I’ve recently been binge-watching Fringe for the first time. It’s a series about the “Fringe” division of the FBI, where Agent Olivia Dunham and her team investigate strange and paranormal events, visit parallel universes, and save the day by being smart and badass. I honestly can’t believe it’s taken me this long to get into a show that’s three parts X-Files and one part NCIS. I found myself most intrigued by a strange one-off episode during Season 2 that was actually filmed in Season 1, but aired out of order on a different night for boring, time constraints reasons. Fans aren’t even certain exactly where it fits in the show’s timeline. It’s called “Unearthed,” and was panned by a lot of critics.
But this rather bad episode succeeds at one thing: giving its audience portrayal of a real religion that isn’t wildly offensive or inaccurate. It does a great job giving us a small window into what Catholicism looks like today. Catholicism pops up all the time in science fiction, maybe because its trappings are easily identifiable for audiences. I’m happy to see a show get a lot of the details right, even though it’s tucked away in an episode no one really cares about. The most shocking thing to me is that the narrative doesn’t make these characters into perfectly good Catholics, either. They’re much more real than what I’m used to seeing.
I obviously have my bones to pick with Penny Dreadful, but from a horror series point of view, I was pleased with its level and style of horror. The clear stand-out performances came from the one and only Eva Green, whose character Vanessa Ives had some extremely notable scenes in which she was possessed by malevolent forces. These scenes got me thinking aboutan extremely common plot device in demonic/spirit possession stories: when possessing a body and in general wreaking chaos in the lives of those around the possessed, a demon loves to ruin everyone’s day by… telling the truth. Truth is something that is extolled as a virtue and associated with goodness and morality, and one of Satan’s many nicknames is “the Prince of Lies”. Yet we consistently see demons using not lies, but rather the truth, when seeking to unsettle or harm humans. Let’s take a closer look.
Major spoilers for Penny Dreadful and American Horror Story: Asylum after the jump. Continue reading →
Possession is one of the most terrifying staples in the horror genre’s arsenal. Its terror stems from two main sources: firstly, the fear of lack of control over one’s own body, and secondly, the shock of seeing someone you know and love doing bad things. But aside from the visceral discomfort viewers feel from seeing a possessed person, how is possession used in the overall narratives of a work? In other words, what is the point of possession? I think it largely depends on who or what is doing the possessing, and the character development impact that the possession has for the character being possessed.
Season 3B: I did lose my mind, thanks a lot, Jeff Davis. I also lost my faith in humanity, my hope for this show, and also my dignity.
I’ll examine two notable examples from recent television. For those of us who are somehow still Teen Wolf fans, the latest season, which wrapped up this past week, featured an extensive possession story arc. This season, everyone’s favorite Loyal Best Friend, Stiles, came to the forefront (look at many promotional image for 3B, like the one above; Stiles was literally in the forefront, featured as more central than the Teen Wolf himself, Scott). Stiles was possessed by a malevolent Japanese fox spirit, called a nogitsune. Fox possession may sound strange to Western audiences, but in Japanese mythology, it’s totally a thing. On the other hand, most American media will feature the more familiar demonic possession, exemplified for the purposes of this post by the case of Sister Mary Eunice in 2012’s American Horror Story: Asylum.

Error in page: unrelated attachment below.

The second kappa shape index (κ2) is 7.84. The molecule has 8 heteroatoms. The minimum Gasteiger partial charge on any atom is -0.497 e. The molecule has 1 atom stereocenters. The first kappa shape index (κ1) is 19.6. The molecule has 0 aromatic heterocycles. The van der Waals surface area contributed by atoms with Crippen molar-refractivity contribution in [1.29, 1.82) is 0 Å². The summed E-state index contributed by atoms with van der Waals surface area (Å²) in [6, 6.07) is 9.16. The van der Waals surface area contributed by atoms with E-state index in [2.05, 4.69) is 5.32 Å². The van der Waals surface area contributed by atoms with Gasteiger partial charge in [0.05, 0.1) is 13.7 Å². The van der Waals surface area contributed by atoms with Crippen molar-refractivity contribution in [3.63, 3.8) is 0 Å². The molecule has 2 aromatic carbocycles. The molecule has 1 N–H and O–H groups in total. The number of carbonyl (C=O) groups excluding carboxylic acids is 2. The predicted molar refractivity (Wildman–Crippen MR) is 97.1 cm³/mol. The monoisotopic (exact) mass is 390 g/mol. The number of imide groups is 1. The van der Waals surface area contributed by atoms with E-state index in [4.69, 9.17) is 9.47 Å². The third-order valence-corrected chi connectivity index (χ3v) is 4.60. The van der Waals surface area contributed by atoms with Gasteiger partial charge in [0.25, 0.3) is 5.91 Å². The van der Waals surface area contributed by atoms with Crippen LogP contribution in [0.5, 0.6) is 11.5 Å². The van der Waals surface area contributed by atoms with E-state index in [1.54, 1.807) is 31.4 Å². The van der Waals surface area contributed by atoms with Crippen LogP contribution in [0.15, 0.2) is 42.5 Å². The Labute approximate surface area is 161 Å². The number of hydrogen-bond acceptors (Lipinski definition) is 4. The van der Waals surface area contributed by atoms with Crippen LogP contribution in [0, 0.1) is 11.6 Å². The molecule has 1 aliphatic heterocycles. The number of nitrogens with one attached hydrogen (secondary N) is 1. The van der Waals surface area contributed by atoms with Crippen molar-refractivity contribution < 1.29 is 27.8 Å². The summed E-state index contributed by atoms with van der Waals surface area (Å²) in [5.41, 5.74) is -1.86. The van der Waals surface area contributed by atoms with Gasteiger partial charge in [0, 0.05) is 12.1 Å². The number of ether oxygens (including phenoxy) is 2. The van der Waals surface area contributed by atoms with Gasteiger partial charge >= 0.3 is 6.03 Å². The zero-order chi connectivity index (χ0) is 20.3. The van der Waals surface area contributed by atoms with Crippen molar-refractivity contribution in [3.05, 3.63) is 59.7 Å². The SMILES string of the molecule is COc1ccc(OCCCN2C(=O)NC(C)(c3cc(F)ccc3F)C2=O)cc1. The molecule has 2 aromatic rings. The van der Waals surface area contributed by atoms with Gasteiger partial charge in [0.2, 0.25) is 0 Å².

Ironically, I find horror movies about possession and the devil to be one of the most pro-Catholic type of movies, even if they are a bit misguided. In the real world, many people are uncomfortable when the Pope, or any religious figure, says something about evil, or, specifically, the devil. Yet they seem relatively comfortable with the idea that if there ever is a real need for an exorcism, the Catholic Church can handle it. Many people try to make a belief in demons or the devil out to be superstitious and silly. I personally know some Catholics who find it embarrassing that the church still believes in such things. But whether or not you believe in demons and the devil, I think all people fear a loss of control and the unknown. And so the idea of a religious institution that battles these fears can be pretty appealing, even to those people who don’t believe.
As a religious person, what most aggravates me is how wrong exorcism movies tend to be in their portrayal of the battle between good and evil.
Demonic possession. It makes up a large chunk of the horror genre, from classics like The Exorcist to B-grades like The Rite and The Exorcism of Emily Rose. The idea that a spiritual being could commandeer our physical forms is both fascinating and terrifying to viewers.
Now, I’m pretty much the opposite of a horror buff, so instead of any of those movies I’m going to talk about Supernatural and Blue Exorcist, and how possession is portrayed and fought in these series.